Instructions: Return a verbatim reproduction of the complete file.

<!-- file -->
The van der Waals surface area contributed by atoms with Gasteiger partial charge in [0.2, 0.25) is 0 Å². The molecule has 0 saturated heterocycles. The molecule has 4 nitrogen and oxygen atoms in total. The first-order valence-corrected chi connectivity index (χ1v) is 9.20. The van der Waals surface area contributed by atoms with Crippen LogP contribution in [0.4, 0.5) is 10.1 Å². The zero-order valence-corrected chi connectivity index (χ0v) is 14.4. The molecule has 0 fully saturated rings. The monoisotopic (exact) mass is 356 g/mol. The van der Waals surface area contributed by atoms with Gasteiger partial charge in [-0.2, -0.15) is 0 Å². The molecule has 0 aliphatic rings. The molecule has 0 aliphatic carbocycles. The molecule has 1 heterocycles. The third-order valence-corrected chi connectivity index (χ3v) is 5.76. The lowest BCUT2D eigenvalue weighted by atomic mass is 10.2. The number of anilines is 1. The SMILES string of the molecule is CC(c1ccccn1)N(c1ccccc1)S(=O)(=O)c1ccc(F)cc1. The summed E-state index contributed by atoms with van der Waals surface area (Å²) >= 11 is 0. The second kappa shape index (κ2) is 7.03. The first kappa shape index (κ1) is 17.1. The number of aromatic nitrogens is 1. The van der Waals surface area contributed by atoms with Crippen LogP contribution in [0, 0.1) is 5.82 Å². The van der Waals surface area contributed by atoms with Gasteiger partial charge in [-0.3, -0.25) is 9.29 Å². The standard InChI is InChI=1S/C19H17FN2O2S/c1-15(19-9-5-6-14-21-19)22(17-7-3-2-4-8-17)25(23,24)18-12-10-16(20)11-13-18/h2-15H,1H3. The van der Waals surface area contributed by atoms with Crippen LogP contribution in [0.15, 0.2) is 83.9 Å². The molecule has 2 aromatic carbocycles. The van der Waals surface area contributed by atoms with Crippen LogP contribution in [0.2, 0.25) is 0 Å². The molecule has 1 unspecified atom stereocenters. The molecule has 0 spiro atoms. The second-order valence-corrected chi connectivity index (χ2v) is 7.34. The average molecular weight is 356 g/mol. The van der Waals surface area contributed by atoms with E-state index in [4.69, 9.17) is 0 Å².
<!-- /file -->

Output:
The van der Waals surface area contributed by atoms with Gasteiger partial charge in [0.2, 0.25) is 0 Å². The molecule has 0 saturated heterocycles. The molecule has 4 nitrogen and oxygen atoms in total. The first-order valence-corrected chi connectivity index (χ1v) is 9.20. The van der Waals surface area contributed by atoms with Crippen LogP contribution in [0.4, 0.5) is 10.1 Å². The zero-order valence-corrected chi connectivity index (χ0v) is 14.4. The molecule has 0 fully saturated rings. The monoisotopic (exact) mass is 356 g/mol. The van der Waals surface area contributed by atoms with Gasteiger partial charge in [-0.2, -0.15) is 0 Å². The molecule has 0 aliphatic rings. The molecule has 0 aliphatic carbocycles. The molecule has 1 heterocycles. The third-order valence-corrected chi connectivity index (χ3v) is 5.76. The lowest BCUT2D eigenvalue weighted by atomic mass is 10.2. The number of anilines is 1. The SMILES string of the molecule is CC(c1ccccn1)N(c1ccccc1)S(=O)(=O)c1ccc(F)cc1. The summed E-state index contributed by atoms with van der Waals surface area (Å²) >= 11 is 0. The second kappa shape index (κ2) is 7.03. The first kappa shape index (κ1) is 17.1. The number of aromatic nitrogens is 1. The van der Waals surface area contributed by atoms with Crippen LogP contribution in [0, 0.1) is 5.82 Å². The van der Waals surface area contributed by atoms with Gasteiger partial charge in [-0.3, -0.25) is 9.29 Å². The standard InChI is InChI=1S/C19H17FN2O2S/c1-15(19-9-5-6-14-21-19)22(17-7-3-2-4-8-17)25(23,24)18-12-10-16(20)11-13-18/h2-15H,1H3. The van der Waals surface area contributed by atoms with Crippen LogP contribution in [0.15, 0.2) is 83.9 Å². The molecule has 2 aromatic carbocycles. The van der Waals surface area contributed by atoms with Crippen LogP contribution in [0.2, 0.25) is 0 Å². The molecule has 1 unspecified atom stereocenters. The molecule has 0 spiro atoms. The second-order valence-corrected chi connectivity index (χ2v) is 7.34. The average molecular weight is 356 g/mol. The van der Waals surface area contributed by atoms with E-state index in [4.69, 9.17) is 0 Å².